« VorigeDoorgaan »
Yet gave me, in this dark Estate,
To see the Good from Ill;
Left free the Human Will.
Or warns me not to do,
That, more than Heav'n pursue.
Let me not cast away;
T' enjoy is to obey.
Thy Goodness let me bound,
When thousand Worlds are round:
Presume thy bolts to throw,
On each I judge thy Foe.
COMMENTARY. confidence full of Hope and Immortality. To give all this the greater weight, the Poet chose for his model the LORD'S PRAYER, which, of all others, best deserves the title prefixed to his Paraphrase.
If I am right, thy grace impart,
Still in the right to stay ;
To find that better way.
Or impious Discontent,
Or aught thy Goodness lent.
To hide the Fault I see;
That Mercy Thow to me.
Since quicken'd by thy Breath; Oh lead me wherefoe'er I go,
Thro' this day's Life or Death.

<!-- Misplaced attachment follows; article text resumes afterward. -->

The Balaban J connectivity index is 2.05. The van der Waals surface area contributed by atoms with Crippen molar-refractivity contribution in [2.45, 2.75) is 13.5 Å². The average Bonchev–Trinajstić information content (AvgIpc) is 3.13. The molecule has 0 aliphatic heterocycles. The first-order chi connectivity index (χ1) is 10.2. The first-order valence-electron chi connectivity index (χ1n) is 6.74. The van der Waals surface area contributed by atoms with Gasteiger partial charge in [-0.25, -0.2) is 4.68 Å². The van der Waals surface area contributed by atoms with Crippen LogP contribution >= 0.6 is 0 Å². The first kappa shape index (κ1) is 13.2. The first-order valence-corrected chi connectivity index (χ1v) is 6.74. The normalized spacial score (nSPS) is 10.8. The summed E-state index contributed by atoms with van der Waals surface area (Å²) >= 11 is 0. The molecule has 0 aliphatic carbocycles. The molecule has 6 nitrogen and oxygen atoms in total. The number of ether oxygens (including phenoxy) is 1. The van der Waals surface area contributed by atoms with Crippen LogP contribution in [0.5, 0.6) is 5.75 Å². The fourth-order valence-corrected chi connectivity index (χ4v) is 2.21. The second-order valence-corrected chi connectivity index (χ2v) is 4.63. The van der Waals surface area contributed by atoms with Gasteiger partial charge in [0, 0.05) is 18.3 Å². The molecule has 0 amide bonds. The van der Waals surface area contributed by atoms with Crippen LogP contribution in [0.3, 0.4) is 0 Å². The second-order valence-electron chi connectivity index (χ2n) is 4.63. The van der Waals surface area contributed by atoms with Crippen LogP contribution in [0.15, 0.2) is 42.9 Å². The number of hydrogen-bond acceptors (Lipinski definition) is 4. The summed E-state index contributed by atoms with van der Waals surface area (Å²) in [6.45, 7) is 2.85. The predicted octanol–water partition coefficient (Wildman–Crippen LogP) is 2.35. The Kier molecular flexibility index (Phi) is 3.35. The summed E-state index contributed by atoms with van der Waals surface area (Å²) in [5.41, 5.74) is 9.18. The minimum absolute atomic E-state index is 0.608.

If I am zurong, o teach my heart] As the imparting of grace, on the Christian system, is a stronger exertion of the Divine Power than the natural illumination of the heart, one would expect that right and wrong should change places; more aid being required to restore men to right, than to keen them in it. But as it was the Poet's purpose to insinuate that Revelation was the right, nothing could better express his purpose, than making the right secured by the guards of grace.
This day, be Bread and Peace my Lot:
All else beneath the Sun, Thou know'st if best bestow'd or not, And let Thy Will be done.
To thee, whose Temple is all Space,
Whose Altar, Earth, Sea, Skies ! One Chorus let all Being raise !
All Nature's Incense rise!
The Dying Christian to his Soul.
( ITAL spark of heav'nly flame !
Quit, oh quit this mortal frame:
Oh the pain, the bliss of dying!
Hark! they whisper ; Angels say,
Steals my senses, shuts my fight,
NOT E S.
* This ode was written in imitation of the famous sonnet of Hadrian to his departing soul; but as much fuperior to his original, in sense and sublimity, as the Christian Religion is to the Pagan.